As regular CFZ-watchers will know, for some time Corinna has been doing a column for Animals & Men and a regular segment on On The Track... particularly about out-of-place birds and rare vagrants. There seem to be more and more bird stories from all over the world hitting the news these days so, to make room for them all - and to give them all equal and worthy coverage - she has set up this new blog to cover all things feathery and Fortean.

Saturday, 6 July 2013

Hummingbirds' wings 'shape-shift'

By Victoria Gill Science reporter, BBC News, Valencia, Spain

Footage shot with high-speed cameras has revealed how hummingbird wings bend and flex, to keep the birds in the air.

Masateru Maeda, a PhD student at Chiba University in Japan, captured the footage.

The ultimate aim of his measurements of the movements of the wings is to copy their function in the design of flying robots.

The scientist presented his findings at the Society for Experimental Biology's annual meeting in Valencia, Spain.

The researchers captured their footage at Tama Zoological park in Tokyo.

As birds and insects move through the air, their wings are held at a slight angle, which deflects the air downward.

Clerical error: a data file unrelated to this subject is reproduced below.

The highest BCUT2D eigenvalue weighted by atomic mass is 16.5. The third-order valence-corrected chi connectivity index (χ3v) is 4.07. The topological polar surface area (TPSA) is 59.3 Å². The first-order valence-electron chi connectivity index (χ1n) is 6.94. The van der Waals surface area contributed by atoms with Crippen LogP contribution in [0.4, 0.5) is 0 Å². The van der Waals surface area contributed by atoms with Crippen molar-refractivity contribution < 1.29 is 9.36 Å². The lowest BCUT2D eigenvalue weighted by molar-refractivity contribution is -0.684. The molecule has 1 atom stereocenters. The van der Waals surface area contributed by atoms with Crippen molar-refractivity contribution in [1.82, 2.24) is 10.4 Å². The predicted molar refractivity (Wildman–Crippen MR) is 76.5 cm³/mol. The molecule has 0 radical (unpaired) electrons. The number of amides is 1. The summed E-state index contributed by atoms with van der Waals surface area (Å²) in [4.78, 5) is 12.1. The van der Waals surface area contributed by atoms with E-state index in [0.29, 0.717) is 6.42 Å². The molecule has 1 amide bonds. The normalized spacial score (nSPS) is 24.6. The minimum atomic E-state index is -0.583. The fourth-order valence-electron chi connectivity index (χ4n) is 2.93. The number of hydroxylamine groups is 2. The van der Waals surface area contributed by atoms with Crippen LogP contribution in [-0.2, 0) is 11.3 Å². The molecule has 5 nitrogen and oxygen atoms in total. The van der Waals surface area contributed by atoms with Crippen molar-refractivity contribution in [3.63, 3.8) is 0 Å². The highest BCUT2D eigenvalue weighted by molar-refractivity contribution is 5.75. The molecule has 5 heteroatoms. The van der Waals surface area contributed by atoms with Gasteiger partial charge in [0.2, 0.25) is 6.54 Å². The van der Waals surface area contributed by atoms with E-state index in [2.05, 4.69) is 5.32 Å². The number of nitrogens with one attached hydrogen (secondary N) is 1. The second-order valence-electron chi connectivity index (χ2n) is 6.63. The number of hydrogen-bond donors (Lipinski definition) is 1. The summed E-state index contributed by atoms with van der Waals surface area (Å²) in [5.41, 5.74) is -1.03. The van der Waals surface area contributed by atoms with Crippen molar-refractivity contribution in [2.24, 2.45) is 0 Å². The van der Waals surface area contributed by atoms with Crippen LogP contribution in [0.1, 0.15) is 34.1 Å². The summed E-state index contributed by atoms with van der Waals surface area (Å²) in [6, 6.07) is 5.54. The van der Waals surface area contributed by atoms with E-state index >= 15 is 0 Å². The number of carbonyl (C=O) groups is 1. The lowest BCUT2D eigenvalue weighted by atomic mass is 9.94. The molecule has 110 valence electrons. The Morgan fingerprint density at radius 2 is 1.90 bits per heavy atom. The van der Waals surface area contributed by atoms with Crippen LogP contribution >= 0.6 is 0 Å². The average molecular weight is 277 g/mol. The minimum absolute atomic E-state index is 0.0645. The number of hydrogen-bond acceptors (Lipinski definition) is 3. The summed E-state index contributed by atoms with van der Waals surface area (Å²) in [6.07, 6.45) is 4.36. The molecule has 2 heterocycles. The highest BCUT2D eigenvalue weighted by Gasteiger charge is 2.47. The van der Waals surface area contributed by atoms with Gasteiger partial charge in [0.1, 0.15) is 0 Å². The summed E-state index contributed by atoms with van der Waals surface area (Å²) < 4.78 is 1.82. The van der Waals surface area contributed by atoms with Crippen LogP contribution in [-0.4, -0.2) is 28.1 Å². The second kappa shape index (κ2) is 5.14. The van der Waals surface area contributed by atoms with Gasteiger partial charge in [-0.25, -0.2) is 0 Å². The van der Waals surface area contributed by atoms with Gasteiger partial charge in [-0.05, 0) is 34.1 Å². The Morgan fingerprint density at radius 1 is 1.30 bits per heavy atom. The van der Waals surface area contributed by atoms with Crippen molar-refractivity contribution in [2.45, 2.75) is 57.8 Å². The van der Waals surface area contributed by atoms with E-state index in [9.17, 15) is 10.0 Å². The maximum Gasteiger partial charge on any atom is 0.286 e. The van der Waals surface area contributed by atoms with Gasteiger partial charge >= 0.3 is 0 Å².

This deflection means the air flows faster over the wing than underneath, causing air pressure to build up beneath the wings, while the pressure above the wings is reduced. It is this difference in pressure that produces lift.

Flapping creates an additional forward and upward force known as thrust, which counteracts the insect's weight and the "drag" of air resistance.

The downstroke or the flap is also called the "power stroke", as it provides the majority of the thrust. During this, the wing is angled downwards even more steeply.

You can imagine this stroke as a very brief downward dive through the air - it momentarily uses the weight of the animal's own weight in order to move forwards. But because the wings continue to generate lift, the creature remains airborne.

In each upstroke, the wing is slightly folded inwards to reduce resistance.

The team chose hummingbirds as their "wing model" because they can be studied so easily; they hover quite still as they feed on nectar.

"And they're very small," added Mr Maeda. "Larger birds that cannot hover have to be studied in wind tunnels."

But to get his footage, Mr Maeda had to work in the glasshouse of the zoo, which is kept at 35C for the birds and butterflies that live there.

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